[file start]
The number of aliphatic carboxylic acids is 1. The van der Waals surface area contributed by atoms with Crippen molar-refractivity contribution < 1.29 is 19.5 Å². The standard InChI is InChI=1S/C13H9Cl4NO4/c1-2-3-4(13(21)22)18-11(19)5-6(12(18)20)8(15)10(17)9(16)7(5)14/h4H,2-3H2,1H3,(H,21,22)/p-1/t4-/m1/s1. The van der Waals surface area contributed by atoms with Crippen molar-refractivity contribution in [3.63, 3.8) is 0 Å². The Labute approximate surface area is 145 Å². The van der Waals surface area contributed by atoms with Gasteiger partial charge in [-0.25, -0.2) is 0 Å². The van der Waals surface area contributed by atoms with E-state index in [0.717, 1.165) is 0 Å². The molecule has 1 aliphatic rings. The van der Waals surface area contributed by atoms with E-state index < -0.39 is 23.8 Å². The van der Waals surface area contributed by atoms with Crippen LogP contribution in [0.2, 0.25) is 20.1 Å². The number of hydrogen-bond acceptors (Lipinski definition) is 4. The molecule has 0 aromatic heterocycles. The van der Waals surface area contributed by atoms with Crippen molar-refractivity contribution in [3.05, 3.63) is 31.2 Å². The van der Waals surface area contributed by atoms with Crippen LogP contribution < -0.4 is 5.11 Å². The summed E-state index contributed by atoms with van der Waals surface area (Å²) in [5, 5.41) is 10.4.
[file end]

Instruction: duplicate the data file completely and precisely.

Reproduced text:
The number of aliphatic carboxylic acids is 1. The van der Waals surface area contributed by atoms with Crippen molar-refractivity contribution < 1.29 is 19.5 Å². The standard InChI is InChI=1S/C13H9Cl4NO4/c1-2-3-4(13(21)22)18-11(19)5-6(12(18)20)8(15)10(17)9(16)7(5)14/h4H,2-3H2,1H3,(H,21,22)/p-1/t4-/m1/s1. The van der Waals surface area contributed by atoms with Crippen molar-refractivity contribution in [3.63, 3.8) is 0 Å². The Labute approximate surface area is 145 Å². The van der Waals surface area contributed by atoms with Gasteiger partial charge in [-0.25, -0.2) is 0 Å². The van der Waals surface area contributed by atoms with E-state index in [0.717, 1.165) is 0 Å². The molecule has 1 aliphatic rings. The van der Waals surface area contributed by atoms with E-state index < -0.39 is 23.8 Å². The van der Waals surface area contributed by atoms with Crippen LogP contribution in [0.2, 0.25) is 20.1 Å². The number of hydrogen-bond acceptors (Lipinski definition) is 4. The molecule has 0 aromatic heterocycles. The van der Waals surface area contributed by atoms with Crippen molar-refractivity contribution in [3.05, 3.63) is 31.2 Å². The van der Waals surface area contributed by atoms with Crippen LogP contribution < -0.4 is 5.11 Å². The summed E-state index contributed by atoms with van der Waals surface area (Å²) in [5, 5.41) is 10.4.